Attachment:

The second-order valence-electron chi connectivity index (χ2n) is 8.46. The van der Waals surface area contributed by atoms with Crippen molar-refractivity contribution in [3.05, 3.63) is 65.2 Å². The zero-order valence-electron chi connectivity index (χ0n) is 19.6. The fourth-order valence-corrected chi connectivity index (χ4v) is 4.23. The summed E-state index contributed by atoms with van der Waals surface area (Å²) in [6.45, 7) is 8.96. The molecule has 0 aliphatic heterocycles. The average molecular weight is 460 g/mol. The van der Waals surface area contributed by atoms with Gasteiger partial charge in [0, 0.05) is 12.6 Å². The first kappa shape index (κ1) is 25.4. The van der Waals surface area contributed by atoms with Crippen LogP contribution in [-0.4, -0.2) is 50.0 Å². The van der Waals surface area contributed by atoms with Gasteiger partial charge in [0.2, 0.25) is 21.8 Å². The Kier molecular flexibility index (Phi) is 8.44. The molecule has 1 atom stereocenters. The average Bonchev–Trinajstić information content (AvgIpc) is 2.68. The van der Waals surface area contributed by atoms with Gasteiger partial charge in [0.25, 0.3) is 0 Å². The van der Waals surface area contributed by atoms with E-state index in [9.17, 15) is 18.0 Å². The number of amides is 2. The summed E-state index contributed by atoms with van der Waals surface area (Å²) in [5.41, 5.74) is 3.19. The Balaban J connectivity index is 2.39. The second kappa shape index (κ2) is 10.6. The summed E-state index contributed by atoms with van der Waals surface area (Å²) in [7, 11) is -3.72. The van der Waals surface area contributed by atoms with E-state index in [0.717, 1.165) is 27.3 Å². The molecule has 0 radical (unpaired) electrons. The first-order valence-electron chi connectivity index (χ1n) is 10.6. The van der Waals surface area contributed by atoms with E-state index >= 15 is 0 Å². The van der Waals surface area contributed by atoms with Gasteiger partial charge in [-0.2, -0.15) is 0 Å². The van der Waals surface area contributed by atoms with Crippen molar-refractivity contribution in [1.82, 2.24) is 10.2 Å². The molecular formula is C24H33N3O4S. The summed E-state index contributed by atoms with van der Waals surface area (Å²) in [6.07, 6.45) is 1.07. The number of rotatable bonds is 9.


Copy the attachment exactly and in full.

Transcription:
The second-order valence-electron chi connectivity index (χ2n) is 8.46. The van der Waals surface area contributed by atoms with Crippen molar-refractivity contribution in [3.05, 3.63) is 65.2 Å². The zero-order valence-electron chi connectivity index (χ0n) is 19.6. The fourth-order valence-corrected chi connectivity index (χ4v) is 4.23. The summed E-state index contributed by atoms with van der Waals surface area (Å²) in [6.45, 7) is 8.96. The molecule has 0 aliphatic heterocycles. The average molecular weight is 460 g/mol. The van der Waals surface area contributed by atoms with Gasteiger partial charge in [0, 0.05) is 12.6 Å². The first kappa shape index (κ1) is 25.4. The van der Waals surface area contributed by atoms with Crippen LogP contribution in [-0.4, -0.2) is 50.0 Å². The van der Waals surface area contributed by atoms with Gasteiger partial charge in [0.2, 0.25) is 21.8 Å². The Kier molecular flexibility index (Phi) is 8.44. The molecule has 1 atom stereocenters. The average Bonchev–Trinajstić information content (AvgIpc) is 2.68. The van der Waals surface area contributed by atoms with Gasteiger partial charge in [0.25, 0.3) is 0 Å². The van der Waals surface area contributed by atoms with E-state index in [9.17, 15) is 18.0 Å². The number of amides is 2. The summed E-state index contributed by atoms with van der Waals surface area (Å²) in [5.41, 5.74) is 3.19. The Balaban J connectivity index is 2.39. The second kappa shape index (κ2) is 10.6. The summed E-state index contributed by atoms with van der Waals surface area (Å²) in [7, 11) is -3.72. The van der Waals surface area contributed by atoms with E-state index in [0.717, 1.165) is 27.3 Å². The molecule has 0 radical (unpaired) electrons. The first-order valence-electron chi connectivity index (χ1n) is 10.6. The van der Waals surface area contributed by atoms with E-state index >= 15 is 0 Å². The van der Waals surface area contributed by atoms with Gasteiger partial charge in [-0.2, -0.15) is 0 Å². The van der Waals surface area contributed by atoms with Crippen molar-refractivity contribution in [1.82, 2.24) is 10.2 Å². The molecular formula is C24H33N3O4S. The summed E-state index contributed by atoms with van der Waals surface area (Å²) in [6.07, 6.45) is 1.07. The number of rotatable bonds is 9.